“I believe that we need to be proactive about solving the problems of tomorrow,” Thibout explained. “Living in the European Union, a strongly-regulated agricultural environment, taught me that we need to anticipate regulatory issues. This is why I thought my essay topic was important.”
The second-place finisher was B. Pratyusha Chennupati, who submitted an entry on how Canada can succeed in agricultural trade. Marissa Gehlert took home third-prize for her essay on regulatory policy on genetically modified organisms in Canada.
“I am very proud of all the participants in the essay contest,” added Kevin Bender, chair of the Alberta Wheat Commission and a member of the AdvancingAg Selection Committee. “It is always inspiring to see future agriculture leaders weigh in on the pressing issues we face today as a cropping industry.”
As winner of the contest, Thibout will present her essay to attendees at the upcoming Prairie Cereal Summit in Banff on Thursday, Dec. 12, 2018.
To learn more about the AdvancingAg Future Leaders Program and how to apply as a mentor or mentee, visit www.advancingag.ca.
Harvesting Second-Cut Alfalfa Hay10 months ago -
The harvest of second-cut alfalfa hay has been behind this year due to a hot dry summer in most parts of the province. Karin Lindquist, forage and beef specialist at the Alberta Ag-Info Centre, looks at when to make the cut to prevent the risk of winterkill.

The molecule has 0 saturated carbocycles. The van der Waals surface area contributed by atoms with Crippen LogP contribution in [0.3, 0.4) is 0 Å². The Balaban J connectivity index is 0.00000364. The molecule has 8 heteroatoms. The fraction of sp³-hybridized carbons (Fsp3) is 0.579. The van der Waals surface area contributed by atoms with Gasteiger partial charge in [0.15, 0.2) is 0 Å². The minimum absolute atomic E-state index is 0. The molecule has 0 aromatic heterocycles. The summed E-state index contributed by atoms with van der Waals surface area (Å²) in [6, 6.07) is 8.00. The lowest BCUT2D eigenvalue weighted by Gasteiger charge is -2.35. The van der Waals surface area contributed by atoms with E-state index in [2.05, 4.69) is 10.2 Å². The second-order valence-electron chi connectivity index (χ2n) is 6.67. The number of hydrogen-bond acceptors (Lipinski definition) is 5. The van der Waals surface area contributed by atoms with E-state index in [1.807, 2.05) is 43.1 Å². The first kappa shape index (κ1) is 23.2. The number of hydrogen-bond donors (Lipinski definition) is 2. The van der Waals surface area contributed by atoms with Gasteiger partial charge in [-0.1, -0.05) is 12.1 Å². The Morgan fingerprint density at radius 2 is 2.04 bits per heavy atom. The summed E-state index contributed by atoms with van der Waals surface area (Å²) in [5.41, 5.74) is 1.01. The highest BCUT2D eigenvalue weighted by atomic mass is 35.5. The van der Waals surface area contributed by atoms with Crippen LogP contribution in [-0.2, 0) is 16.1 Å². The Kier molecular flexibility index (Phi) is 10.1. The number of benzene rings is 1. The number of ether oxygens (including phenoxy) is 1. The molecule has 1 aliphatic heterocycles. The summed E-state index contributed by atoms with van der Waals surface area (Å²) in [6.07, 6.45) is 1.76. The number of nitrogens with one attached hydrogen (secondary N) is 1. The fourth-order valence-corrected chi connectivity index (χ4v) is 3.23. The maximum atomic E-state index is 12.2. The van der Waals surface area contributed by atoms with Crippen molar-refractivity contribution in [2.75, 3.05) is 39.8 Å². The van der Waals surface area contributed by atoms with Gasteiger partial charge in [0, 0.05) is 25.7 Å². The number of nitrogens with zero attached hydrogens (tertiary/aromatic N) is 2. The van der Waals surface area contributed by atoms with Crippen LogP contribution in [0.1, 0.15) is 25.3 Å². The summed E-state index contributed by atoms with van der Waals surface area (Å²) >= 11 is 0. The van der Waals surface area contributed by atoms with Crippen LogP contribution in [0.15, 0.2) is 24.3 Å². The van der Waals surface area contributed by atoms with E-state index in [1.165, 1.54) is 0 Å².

Lindquist says that alfalfa typically requires a critical growing period between August 1 and the first killing frost, which normally occurs around September 15. “However, since we are well past that point, cutting can happen at any time with little risk for winterkill. Regrowth of these plants has been limited or has been halted entirely, and they have been forced into dormancy due to the cold nights and cool days along with the damaging and killing frosts. The plants will not be pulling stored root reserves for regrowth. Instead, these stores will remain for regrowth next spring.”
Cutting alfalfa after a frost is primarily concerned with the ability to capture sufficient leaf material. After a couple hard frosts, alfalfa plants will dry up and turn brown, and the leaf attachment to the stem becomes weak.
“If you wait to cut until the plants are turning brown rather than cutting when plants are still green and starting to wilt, you may end up with hay that is predominantly stemmy material instead of hay with both stem and leaf components. Leaves contain a significant amount of nutritive value compared to stems, and the loss of this part of the alfalfa plant will result in low-quality hay which may be no better than straw,” explains Lindquist.
Nitrates are a regular concern with alfalfa. Say Lindquist, “Fortunately, nitrates are not an issue in alfalfa because it is a nitrogen-fixing plant. Any excess of nitrates tends to stay in the root crown and roots. Also, most hay fields are not fertilized at high enough rates to be a concern for nitrate accumulation. If a field has been fertilized either in the fall or the spring, much of that fertility would have already been used up during the growing season and with the first cut.”